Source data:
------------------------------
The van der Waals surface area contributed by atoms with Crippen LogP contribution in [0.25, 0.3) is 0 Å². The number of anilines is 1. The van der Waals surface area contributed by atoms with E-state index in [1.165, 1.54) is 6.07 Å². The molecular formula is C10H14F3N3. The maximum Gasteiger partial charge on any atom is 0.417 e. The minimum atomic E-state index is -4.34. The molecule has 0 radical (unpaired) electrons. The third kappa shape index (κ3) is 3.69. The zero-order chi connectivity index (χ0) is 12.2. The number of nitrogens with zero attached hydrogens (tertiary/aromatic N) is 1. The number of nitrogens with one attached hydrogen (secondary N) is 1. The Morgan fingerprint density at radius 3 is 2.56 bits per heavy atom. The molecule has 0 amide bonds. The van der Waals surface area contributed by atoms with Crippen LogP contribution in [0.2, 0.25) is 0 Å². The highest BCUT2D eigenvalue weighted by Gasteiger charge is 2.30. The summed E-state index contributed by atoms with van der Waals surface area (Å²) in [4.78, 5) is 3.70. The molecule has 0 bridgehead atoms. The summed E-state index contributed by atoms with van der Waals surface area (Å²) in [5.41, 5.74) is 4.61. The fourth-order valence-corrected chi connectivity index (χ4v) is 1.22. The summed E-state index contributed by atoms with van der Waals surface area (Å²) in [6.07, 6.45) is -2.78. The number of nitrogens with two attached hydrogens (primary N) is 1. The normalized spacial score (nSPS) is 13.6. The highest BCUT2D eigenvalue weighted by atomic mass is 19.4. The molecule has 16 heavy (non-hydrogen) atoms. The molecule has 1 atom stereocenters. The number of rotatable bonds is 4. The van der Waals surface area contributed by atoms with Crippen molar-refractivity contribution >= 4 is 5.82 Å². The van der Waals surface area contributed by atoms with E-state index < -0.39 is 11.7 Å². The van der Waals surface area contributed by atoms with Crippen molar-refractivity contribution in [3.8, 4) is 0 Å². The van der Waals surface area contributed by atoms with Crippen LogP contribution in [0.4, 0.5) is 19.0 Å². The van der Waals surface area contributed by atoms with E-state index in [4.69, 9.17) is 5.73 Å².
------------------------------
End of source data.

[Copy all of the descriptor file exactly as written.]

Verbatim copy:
The van der Waals surface area contributed by atoms with Crippen LogP contribution in [0.25, 0.3) is 0 Å². The number of anilines is 1. The van der Waals surface area contributed by atoms with E-state index in [1.165, 1.54) is 6.07 Å². The molecular formula is C10H14F3N3. The maximum Gasteiger partial charge on any atom is 0.417 e. The minimum atomic E-state index is -4.34. The molecule has 0 radical (unpaired) electrons. The third kappa shape index (κ3) is 3.69. The zero-order chi connectivity index (χ0) is 12.2. The number of nitrogens with zero attached hydrogens (tertiary/aromatic N) is 1. The number of nitrogens with one attached hydrogen (secondary N) is 1. The Morgan fingerprint density at radius 3 is 2.56 bits per heavy atom. The molecule has 0 amide bonds. The van der Waals surface area contributed by atoms with Crippen LogP contribution in [0.2, 0.25) is 0 Å². The highest BCUT2D eigenvalue weighted by Gasteiger charge is 2.30. The summed E-state index contributed by atoms with van der Waals surface area (Å²) in [4.78, 5) is 3.70. The molecule has 0 bridgehead atoms. The summed E-state index contributed by atoms with van der Waals surface area (Å²) in [5.41, 5.74) is 4.61. The fourth-order valence-corrected chi connectivity index (χ4v) is 1.22. The summed E-state index contributed by atoms with van der Waals surface area (Å²) in [6.07, 6.45) is -2.78. The number of nitrogens with two attached hydrogens (primary N) is 1. The normalized spacial score (nSPS) is 13.6. The highest BCUT2D eigenvalue weighted by atomic mass is 19.4. The molecule has 16 heavy (non-hydrogen) atoms. The molecule has 1 atom stereocenters. The number of rotatable bonds is 4. The van der Waals surface area contributed by atoms with Crippen molar-refractivity contribution >= 4 is 5.82 Å². The van der Waals surface area contributed by atoms with E-state index < -0.39 is 11.7 Å². The van der Waals surface area contributed by atoms with Crippen molar-refractivity contribution in [3.8, 4) is 0 Å². The van der Waals surface area contributed by atoms with Crippen LogP contribution in [0.4, 0.5) is 19.0 Å². The van der Waals surface area contributed by atoms with E-state index in [4.69, 9.17) is 5.73 Å².